Beetles make up a quarter of all the species on Earth, with more than 350,000 known types. Beetles are in the order coleoptera, which is further divided into four suborders. The Adephaga suborder includes ground, tiger, whirligigs and predacious diving beetles while the larger polyphaga suborder includes carrion beetles, water pennies, fireflies and the famous lady bugs.
Beetles are known for their hard, shelled bodies, but sometimes these shells are actually soft. Beetles can either have hairy or smooth bodies and are usually dark brown or black in color, although there are some that are blue, red and green. Full-grown beetles can be up to 8 inches in length.
The main components of a beetle's body are the antennae, mouth parts, wings and legs. Different species of beetles have different types of antennae, including thread-like, comb-like, saw-toothed, feather-like and clubbed. Some antennae are segmented and some are elbowed. The beetle's mandible, or jaw, is perfect for biting and chewing. They are usually very big and some species even use their mandibles for defense. Beetles have two sets of wings, a pair in the front and a pair in the back. The wings located in the back are soft and meant for flying. Beetles also have three pairs of legs, which are used for running, grabbing, digging and swimming.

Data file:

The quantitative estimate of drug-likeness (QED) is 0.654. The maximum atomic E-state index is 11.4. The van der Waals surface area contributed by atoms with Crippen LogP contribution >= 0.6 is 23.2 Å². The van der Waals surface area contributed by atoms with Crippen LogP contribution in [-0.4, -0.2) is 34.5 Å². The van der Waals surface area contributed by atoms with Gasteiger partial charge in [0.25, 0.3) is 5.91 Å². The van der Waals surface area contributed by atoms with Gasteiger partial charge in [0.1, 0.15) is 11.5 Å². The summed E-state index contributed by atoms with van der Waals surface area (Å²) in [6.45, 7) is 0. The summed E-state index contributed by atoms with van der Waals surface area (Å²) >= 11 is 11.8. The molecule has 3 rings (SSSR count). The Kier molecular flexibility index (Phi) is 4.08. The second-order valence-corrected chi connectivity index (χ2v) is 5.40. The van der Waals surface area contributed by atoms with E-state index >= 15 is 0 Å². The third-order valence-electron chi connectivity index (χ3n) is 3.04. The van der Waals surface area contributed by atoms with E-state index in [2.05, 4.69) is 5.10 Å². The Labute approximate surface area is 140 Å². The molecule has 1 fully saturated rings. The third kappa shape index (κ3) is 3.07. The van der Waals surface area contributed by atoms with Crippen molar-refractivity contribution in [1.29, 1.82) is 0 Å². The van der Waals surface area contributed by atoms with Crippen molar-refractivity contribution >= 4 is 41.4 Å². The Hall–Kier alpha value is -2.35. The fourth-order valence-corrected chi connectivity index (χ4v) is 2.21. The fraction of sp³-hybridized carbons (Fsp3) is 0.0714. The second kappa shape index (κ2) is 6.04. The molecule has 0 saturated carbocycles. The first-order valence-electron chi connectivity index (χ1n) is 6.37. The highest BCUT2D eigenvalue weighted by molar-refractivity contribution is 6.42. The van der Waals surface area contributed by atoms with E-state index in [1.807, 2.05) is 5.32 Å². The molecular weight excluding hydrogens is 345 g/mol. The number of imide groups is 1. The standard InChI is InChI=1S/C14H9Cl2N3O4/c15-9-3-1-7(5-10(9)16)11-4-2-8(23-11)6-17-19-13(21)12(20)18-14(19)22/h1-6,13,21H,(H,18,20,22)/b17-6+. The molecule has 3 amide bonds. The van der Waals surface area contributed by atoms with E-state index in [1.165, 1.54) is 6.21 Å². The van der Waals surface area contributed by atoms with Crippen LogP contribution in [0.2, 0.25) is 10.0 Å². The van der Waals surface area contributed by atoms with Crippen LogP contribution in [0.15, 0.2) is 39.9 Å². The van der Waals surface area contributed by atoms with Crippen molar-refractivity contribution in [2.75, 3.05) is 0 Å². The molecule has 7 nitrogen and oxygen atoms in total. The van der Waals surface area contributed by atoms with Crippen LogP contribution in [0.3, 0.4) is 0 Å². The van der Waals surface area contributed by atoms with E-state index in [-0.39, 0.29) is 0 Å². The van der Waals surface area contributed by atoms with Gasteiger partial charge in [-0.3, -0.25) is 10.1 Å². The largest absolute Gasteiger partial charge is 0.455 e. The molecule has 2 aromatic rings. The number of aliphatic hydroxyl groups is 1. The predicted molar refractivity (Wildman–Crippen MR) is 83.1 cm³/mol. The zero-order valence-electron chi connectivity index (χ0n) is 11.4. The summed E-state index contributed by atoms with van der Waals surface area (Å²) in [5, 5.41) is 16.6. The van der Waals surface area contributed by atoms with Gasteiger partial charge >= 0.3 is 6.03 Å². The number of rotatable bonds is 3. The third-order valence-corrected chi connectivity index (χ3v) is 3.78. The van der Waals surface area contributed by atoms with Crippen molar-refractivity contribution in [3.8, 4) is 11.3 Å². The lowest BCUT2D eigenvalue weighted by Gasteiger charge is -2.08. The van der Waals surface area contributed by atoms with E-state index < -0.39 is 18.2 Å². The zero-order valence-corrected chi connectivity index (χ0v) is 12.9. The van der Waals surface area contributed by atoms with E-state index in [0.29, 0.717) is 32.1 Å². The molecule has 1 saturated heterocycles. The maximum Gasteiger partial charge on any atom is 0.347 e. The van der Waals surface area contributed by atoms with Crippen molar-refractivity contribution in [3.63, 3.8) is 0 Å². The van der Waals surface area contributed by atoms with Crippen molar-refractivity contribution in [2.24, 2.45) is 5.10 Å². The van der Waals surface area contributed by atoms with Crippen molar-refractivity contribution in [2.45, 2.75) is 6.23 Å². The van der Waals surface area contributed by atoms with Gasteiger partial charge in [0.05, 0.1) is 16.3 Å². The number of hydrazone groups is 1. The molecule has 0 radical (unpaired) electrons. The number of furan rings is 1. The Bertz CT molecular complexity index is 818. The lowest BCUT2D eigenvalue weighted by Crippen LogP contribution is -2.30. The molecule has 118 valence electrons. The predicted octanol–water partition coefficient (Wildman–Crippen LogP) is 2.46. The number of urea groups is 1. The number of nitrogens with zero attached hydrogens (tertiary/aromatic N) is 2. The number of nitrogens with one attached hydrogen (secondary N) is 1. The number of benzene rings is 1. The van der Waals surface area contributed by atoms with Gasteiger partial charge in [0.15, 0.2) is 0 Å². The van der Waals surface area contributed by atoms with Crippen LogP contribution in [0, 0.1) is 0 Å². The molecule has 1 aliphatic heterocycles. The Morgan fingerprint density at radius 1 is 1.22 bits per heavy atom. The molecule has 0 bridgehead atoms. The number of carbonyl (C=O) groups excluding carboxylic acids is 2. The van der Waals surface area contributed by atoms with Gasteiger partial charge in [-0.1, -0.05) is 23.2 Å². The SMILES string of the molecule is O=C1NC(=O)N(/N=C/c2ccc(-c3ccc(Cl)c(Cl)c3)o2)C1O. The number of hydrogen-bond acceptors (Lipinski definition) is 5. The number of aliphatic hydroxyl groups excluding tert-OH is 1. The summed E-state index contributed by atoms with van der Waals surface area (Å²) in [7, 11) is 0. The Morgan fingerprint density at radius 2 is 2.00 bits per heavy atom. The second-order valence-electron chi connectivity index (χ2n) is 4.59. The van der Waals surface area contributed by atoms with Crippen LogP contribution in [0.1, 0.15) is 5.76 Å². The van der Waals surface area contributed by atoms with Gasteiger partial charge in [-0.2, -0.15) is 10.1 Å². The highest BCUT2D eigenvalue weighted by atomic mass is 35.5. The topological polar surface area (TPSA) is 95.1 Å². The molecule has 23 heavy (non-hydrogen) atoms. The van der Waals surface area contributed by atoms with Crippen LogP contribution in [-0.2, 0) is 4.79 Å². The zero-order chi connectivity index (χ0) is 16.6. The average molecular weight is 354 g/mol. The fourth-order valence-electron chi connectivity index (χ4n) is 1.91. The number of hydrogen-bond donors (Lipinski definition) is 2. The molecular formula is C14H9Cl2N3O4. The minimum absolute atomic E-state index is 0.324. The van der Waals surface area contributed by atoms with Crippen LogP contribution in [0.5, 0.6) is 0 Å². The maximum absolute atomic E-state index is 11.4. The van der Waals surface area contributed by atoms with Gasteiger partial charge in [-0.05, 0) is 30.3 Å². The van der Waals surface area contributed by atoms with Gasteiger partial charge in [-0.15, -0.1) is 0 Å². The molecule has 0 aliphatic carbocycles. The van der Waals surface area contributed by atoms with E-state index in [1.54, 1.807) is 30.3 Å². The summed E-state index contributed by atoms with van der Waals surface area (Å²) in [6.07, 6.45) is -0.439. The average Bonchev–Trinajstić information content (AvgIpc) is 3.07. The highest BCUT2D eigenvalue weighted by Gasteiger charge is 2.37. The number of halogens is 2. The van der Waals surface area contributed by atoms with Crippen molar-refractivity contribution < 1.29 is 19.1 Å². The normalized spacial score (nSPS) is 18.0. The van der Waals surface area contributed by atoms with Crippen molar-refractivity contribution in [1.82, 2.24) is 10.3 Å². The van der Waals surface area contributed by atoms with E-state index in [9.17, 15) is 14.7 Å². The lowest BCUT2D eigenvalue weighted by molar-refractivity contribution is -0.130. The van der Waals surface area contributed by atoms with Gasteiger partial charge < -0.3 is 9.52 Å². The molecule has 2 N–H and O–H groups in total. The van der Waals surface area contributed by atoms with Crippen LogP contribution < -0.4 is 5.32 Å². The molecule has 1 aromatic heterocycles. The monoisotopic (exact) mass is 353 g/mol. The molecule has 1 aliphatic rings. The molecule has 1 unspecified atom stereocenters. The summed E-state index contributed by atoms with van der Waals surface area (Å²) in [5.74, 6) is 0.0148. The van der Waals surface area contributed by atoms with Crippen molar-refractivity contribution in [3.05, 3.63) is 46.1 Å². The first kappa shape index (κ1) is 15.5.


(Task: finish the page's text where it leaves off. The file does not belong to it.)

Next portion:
The life cycle of a beetle is very complex and includes an egg, larva, pupa and adult stage. They also go through a complete metamorphosis. Adults take care of their larvae in certain beetle species. Both male and female beetles cooperate in the nest-building process. Most beetles usually complete their full life cycle and become adults in one to two years. However, there are some beetles that take 30 years to complete their life cycles.
Beetles are scavengers and hunters. They consume plants, dead animals, fungi and other small insects. Some beetles are parasitic, meaning they live off the blood of other mammals or insects.